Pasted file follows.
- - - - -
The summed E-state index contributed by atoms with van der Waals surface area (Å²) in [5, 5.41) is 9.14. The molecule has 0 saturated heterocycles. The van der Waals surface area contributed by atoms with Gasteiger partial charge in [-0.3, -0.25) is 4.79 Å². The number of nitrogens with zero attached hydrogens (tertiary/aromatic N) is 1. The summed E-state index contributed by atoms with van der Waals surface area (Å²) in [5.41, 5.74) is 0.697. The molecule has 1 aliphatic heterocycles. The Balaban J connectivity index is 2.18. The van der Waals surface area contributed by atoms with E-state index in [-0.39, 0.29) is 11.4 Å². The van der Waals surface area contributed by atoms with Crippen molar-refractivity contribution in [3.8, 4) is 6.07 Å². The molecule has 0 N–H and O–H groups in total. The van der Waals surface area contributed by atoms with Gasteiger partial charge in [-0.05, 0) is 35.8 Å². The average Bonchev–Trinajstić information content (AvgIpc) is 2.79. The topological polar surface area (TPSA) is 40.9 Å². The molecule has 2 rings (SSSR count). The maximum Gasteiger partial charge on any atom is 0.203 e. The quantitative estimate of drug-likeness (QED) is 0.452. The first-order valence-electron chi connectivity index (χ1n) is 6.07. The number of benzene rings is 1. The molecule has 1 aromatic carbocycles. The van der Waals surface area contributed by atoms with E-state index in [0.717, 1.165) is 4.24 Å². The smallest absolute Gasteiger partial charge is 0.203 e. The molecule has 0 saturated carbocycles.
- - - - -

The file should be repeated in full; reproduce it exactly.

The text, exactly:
The summed E-state index contributed by atoms with van der Waals surface area (Å²) in [5, 5.41) is 9.14. The molecule has 0 saturated heterocycles. The van der Waals surface area contributed by atoms with Gasteiger partial charge in [-0.3, -0.25) is 4.79 Å². The number of nitrogens with zero attached hydrogens (tertiary/aromatic N) is 1. The summed E-state index contributed by atoms with van der Waals surface area (Å²) in [5.41, 5.74) is 0.697. The molecule has 1 aliphatic heterocycles. The Balaban J connectivity index is 2.18. The van der Waals surface area contributed by atoms with E-state index in [-0.39, 0.29) is 11.4 Å². The van der Waals surface area contributed by atoms with Crippen molar-refractivity contribution in [3.8, 4) is 6.07 Å². The molecule has 0 N–H and O–H groups in total. The van der Waals surface area contributed by atoms with Gasteiger partial charge in [-0.05, 0) is 35.8 Å². The average Bonchev–Trinajstić information content (AvgIpc) is 2.79. The topological polar surface area (TPSA) is 40.9 Å². The molecule has 2 rings (SSSR count). The maximum Gasteiger partial charge on any atom is 0.203 e. The quantitative estimate of drug-likeness (QED) is 0.452. The first-order valence-electron chi connectivity index (χ1n) is 6.07. The number of benzene rings is 1. The molecule has 1 aromatic carbocycles. The van der Waals surface area contributed by atoms with E-state index in [0.717, 1.165) is 4.24 Å². The smallest absolute Gasteiger partial charge is 0.203 e. The molecule has 0 saturated carbocycles.